"In that Landing Test, we had a landing count of about 30," he says. Instinctively I began scratching my arm. "Yeah I know it gives you the heebie-jeebies. … I guess part of it is psychological."
Did he know what he was getting himself into when he applied for the job?
"Yes, I thought it was a job I could get since I had pest control experience. And besides somebody has to do it, we've gotta make sure that we're providing this kind of service to the public," he said.
Espaniel recognized that landing tests are not an exact science. I pointed out that since he's alone, he doesn't know how many land on his back. "This is a rough estimate … but it gives you a pretty clear indication of how bad it is out here."
There's an alternative: light traps, which rarely give as good an indication of an infestation.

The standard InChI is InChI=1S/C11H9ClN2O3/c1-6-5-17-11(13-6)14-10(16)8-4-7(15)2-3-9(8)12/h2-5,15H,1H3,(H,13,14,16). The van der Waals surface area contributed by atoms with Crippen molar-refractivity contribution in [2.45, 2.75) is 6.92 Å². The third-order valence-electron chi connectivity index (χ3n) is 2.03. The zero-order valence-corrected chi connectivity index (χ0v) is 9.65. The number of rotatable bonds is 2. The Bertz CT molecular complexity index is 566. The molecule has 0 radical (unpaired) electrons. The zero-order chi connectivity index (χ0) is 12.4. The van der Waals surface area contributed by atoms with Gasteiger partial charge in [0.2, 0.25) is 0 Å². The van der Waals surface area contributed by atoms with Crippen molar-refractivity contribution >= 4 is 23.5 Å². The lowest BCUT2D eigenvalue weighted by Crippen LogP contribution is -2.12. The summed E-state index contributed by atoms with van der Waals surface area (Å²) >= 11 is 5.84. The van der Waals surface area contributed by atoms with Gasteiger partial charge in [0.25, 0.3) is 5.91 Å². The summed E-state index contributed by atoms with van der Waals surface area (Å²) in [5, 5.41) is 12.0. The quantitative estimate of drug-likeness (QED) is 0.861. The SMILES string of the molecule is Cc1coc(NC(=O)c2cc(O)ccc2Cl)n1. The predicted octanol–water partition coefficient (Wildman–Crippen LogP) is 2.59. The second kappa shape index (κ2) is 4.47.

And there's a certain satisfaction in destroying mosquito colonies. "Nobody likes mosquitoes. You see your cockroach and ants at home. But mosquitoes actually enter your space, and cause pain and discomfort and keep you from going outdoors … so there's satisfaction in knowing that by spraying you're helping people get outdoors more."
And here's the answer to the age old question:
Why is it that I sprayed all over, but still the relentless, remorseless pests kept coming?
"Because they find the areas you haven't spayed. They'll find those spots," he said. "I saw a couple on your shirt just now, and then you stained your shirt wiping them off."
Indeed I did.
Heavy rains this spring and summer created countless breeding grounds that spawned mosquito infestations all the way up the eastern seaboard. It means it's been an especially itchy summer for mosquito inspectors -- calamine anyone?